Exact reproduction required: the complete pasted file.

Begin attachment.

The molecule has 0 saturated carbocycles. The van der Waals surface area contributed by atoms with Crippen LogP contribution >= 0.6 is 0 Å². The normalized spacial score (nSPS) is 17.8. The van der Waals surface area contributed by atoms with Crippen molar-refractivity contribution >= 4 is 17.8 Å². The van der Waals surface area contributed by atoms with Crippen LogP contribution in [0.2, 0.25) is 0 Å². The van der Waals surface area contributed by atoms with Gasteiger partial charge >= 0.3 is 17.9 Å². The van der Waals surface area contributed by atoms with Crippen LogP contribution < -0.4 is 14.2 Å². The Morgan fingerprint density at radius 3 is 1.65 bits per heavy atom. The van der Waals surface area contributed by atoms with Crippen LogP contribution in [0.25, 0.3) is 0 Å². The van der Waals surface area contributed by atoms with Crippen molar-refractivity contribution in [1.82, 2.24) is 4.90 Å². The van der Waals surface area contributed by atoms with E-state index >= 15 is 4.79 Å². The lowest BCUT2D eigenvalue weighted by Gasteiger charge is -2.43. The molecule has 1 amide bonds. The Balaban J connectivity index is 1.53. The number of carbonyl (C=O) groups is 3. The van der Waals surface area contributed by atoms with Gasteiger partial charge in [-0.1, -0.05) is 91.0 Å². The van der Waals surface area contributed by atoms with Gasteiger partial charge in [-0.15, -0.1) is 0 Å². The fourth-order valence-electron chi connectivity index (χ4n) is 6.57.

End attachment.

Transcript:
The molecule has 0 saturated carbocycles. The van der Waals surface area contributed by atoms with Crippen LogP contribution >= 0.6 is 0 Å². The normalized spacial score (nSPS) is 17.8. The van der Waals surface area contributed by atoms with Crippen molar-refractivity contribution >= 4 is 17.8 Å². The van der Waals surface area contributed by atoms with Crippen LogP contribution in [0.2, 0.25) is 0 Å². The van der Waals surface area contributed by atoms with Gasteiger partial charge >= 0.3 is 17.9 Å². The van der Waals surface area contributed by atoms with Crippen LogP contribution < -0.4 is 14.2 Å². The Morgan fingerprint density at radius 3 is 1.65 bits per heavy atom. The van der Waals surface area contributed by atoms with Crippen LogP contribution in [0.25, 0.3) is 0 Å². The van der Waals surface area contributed by atoms with Crippen molar-refractivity contribution in [1.82, 2.24) is 4.90 Å². The van der Waals surface area contributed by atoms with E-state index >= 15 is 4.79 Å². The lowest BCUT2D eigenvalue weighted by Gasteiger charge is -2.43. The molecule has 1 amide bonds. The Balaban J connectivity index is 1.53. The number of carbonyl (C=O) groups is 3. The van der Waals surface area contributed by atoms with Gasteiger partial charge in [-0.1, -0.05) is 91.0 Å². The van der Waals surface area contributed by atoms with Gasteiger partial charge in [-0.15, -0.1) is 0 Å². The fourth-order valence-electron chi connectivity index (χ4n) is 6.57.